I can’t really explain how this has come about, but I think the following all contribute:
- Repeated experience of hitting the wall
- Slight physical signals (hard to explain but related to the dizziness that I use to have constantly)
- Learning to tune into my body through yoga and mediation
Things that help me to do activity when I’m really tired and scared it will cause me to go backward
I alternate activity with watching movies
I like movies because I can stop and start them as I feel like it. I’ve always loved watching movies, so it gives me a good vibe to do it. However, I have to break it up. Sitting for long periods in front of the TV makes me feel worse. In the early days I spent a lot of time watching movies but would break it up with sleep, reading and listening to CDs. I slowly started adding in activity. Now I use movies as a bit of a reward and relaxation activity which I do after I’ve done my activities for the day or if I need a break.
Yoga helped me to do activity when I was barely able to drag myself out of bed. I love Iyenga Yoga which is a yoga that uses a lot of props. Props are great. I find them fun and they help make a lot of poses easier. The BKS Iyengar Yoga: The Path to Holistic Health book is my bible and it has a section in the back outlining series of poses for many different ailments – two of which are physical and mental fatigue. I’ve also been doing yoga for many years now and there are many poses which they call ‘restorative’ poses. These poses are about restfulness and restoring energy. They are great for fatigue. I found if I couldn’t do anything if I just did the pose with my legs up the wall I would immediately feel benefits. I can’t speak highly enough about yoga helping me when I can’t do anything. It is gentle and therapeutic.
Gardening is such a joy. Being out in the sun, playing in the soil, listening to the birds, watching seeds grow. It is all fantastically therapeutic.
I have vivid memories of when I started to realise that doing a little of something each day made me feel a lot better than the days I just stayed in bed. I started working on my garden and I was basically only able to work for very short periods of time but I was still getting into it for that short period of time, then I would come upstairs, have a shower and hit the bed! Some days I could do that a couple of times, other days I just had to rest it off. But gardening held some sort of fun and inspiration for me and in the doing and resting I was getting a sense of achievement with my garden and also with my health.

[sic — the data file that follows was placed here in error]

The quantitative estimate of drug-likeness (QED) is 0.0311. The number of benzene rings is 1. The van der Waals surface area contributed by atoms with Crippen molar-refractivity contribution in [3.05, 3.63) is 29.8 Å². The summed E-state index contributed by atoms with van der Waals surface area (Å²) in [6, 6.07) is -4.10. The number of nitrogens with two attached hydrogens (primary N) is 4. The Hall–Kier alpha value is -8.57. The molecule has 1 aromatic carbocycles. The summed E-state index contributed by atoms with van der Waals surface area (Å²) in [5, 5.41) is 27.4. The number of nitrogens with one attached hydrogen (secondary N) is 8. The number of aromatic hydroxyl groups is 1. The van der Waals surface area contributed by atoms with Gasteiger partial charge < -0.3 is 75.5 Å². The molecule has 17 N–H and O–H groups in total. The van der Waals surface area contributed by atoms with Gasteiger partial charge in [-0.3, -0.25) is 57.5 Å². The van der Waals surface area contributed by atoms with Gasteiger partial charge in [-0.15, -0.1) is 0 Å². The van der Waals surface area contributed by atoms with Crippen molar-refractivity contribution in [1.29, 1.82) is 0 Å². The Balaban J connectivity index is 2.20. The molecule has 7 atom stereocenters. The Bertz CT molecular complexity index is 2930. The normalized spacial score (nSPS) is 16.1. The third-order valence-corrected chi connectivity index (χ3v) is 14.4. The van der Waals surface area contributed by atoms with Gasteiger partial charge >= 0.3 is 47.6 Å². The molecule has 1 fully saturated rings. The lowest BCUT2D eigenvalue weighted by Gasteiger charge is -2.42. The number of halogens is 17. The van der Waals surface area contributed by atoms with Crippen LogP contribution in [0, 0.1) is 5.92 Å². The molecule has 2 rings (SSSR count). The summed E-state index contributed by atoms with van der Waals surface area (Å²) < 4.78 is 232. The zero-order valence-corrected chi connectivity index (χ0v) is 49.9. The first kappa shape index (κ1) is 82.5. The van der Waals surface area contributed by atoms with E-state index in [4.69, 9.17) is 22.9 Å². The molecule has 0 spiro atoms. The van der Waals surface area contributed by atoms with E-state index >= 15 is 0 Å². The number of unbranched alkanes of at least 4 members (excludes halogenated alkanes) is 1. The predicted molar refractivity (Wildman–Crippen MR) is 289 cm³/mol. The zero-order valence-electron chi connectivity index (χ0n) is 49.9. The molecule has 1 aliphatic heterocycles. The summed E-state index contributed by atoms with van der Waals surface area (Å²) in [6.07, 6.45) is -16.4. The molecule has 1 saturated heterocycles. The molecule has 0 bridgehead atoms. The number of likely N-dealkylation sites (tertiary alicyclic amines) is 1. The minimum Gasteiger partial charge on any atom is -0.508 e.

I’ve always walked, even when I first contracted the Ross River Virus. Walking then was like taking my first toddler steps though, and the intensity of daylight was eye crippling so there was no chance of me doing too much before I would shuffling back into my cave. Five minutes was probably the average back then. But that movement and getting the sun on my body gave me a sense that I was doing something for myself. It helped on many levels.
When I stop walking I start to feel it in my body – my muscles start to ache and my body becomes weaker.
I’ve slowly increased how much walking I do at one time (safe graded exercise).
I try not to get too excited and do too much. I’ve done that many times and it doesn’t work. I just steadily and slowly increase things over time. I think it’s more about being regular, to build the body and keeping it steady to build the confidence.
Oh, and if you are always pushing yourself a lot, try aiming for half of what you originally set out to achieve. And if you go backward after trying something, then again half the goal and try again. It is important to find your comfortable starting point and not push to hard or fast, just take it easy and roll with what works for you.